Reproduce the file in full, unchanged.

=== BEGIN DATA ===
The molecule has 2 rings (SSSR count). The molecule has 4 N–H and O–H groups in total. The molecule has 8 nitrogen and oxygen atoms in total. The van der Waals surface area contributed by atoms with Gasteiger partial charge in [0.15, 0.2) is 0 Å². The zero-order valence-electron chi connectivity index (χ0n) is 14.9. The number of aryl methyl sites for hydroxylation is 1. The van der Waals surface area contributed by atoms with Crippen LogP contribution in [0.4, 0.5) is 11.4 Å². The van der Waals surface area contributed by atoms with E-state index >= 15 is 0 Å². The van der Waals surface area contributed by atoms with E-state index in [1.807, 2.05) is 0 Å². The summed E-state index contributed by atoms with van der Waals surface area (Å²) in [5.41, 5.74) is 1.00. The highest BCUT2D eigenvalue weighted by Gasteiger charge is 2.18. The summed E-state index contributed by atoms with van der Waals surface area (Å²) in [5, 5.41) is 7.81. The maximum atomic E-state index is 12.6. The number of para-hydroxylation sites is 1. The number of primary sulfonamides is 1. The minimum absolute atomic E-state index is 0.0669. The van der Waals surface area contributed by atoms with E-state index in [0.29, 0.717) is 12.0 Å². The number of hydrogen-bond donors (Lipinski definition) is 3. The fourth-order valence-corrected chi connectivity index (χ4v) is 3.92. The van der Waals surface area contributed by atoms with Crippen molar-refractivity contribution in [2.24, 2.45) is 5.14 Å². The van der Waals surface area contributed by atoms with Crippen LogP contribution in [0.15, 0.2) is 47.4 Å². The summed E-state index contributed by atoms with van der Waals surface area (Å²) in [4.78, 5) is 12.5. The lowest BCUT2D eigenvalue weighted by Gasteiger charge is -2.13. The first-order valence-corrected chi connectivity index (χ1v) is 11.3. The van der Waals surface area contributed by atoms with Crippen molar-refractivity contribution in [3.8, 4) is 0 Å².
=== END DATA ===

The molecule has 2 rings (SSSR count). The molecule has 4 N–H and O–H groups in total. The molecule has 8 nitrogen and oxygen atoms in total. The van der Waals surface area contributed by atoms with Gasteiger partial charge in [0.15, 0.2) is 0 Å². The zero-order valence-electron chi connectivity index (χ0n) is 14.9. The number of aryl methyl sites for hydroxylation is 1. The van der Waals surface area contributed by atoms with Crippen LogP contribution in [0.4, 0.5) is 11.4 Å². The van der Waals surface area contributed by atoms with E-state index >= 15 is 0 Å². The van der Waals surface area contributed by atoms with E-state index in [1.807, 2.05) is 0 Å². The summed E-state index contributed by atoms with van der Waals surface area (Å²) in [5.41, 5.74) is 1.00. The highest BCUT2D eigenvalue weighted by Gasteiger charge is 2.18. The summed E-state index contributed by atoms with van der Waals surface area (Å²) in [5, 5.41) is 7.81. The maximum atomic E-state index is 12.6. The number of para-hydroxylation sites is 1. The number of primary sulfonamides is 1. The minimum absolute atomic E-state index is 0.0669. The van der Waals surface area contributed by atoms with E-state index in [0.29, 0.717) is 12.0 Å². The number of hydrogen-bond donors (Lipinski definition) is 3. The fourth-order valence-corrected chi connectivity index (χ4v) is 3.92. The van der Waals surface area contributed by atoms with Crippen molar-refractivity contribution in [2.24, 2.45) is 5.14 Å². The van der Waals surface area contributed by atoms with Crippen LogP contribution in [0.15, 0.2) is 47.4 Å². The summed E-state index contributed by atoms with van der Waals surface area (Å²) in [4.78, 5) is 12.5. The lowest BCUT2D eigenvalue weighted by Gasteiger charge is -2.13. The first-order valence-corrected chi connectivity index (χ1v) is 11.3. The van der Waals surface area contributed by atoms with Crippen molar-refractivity contribution in [3.8, 4) is 0 Å².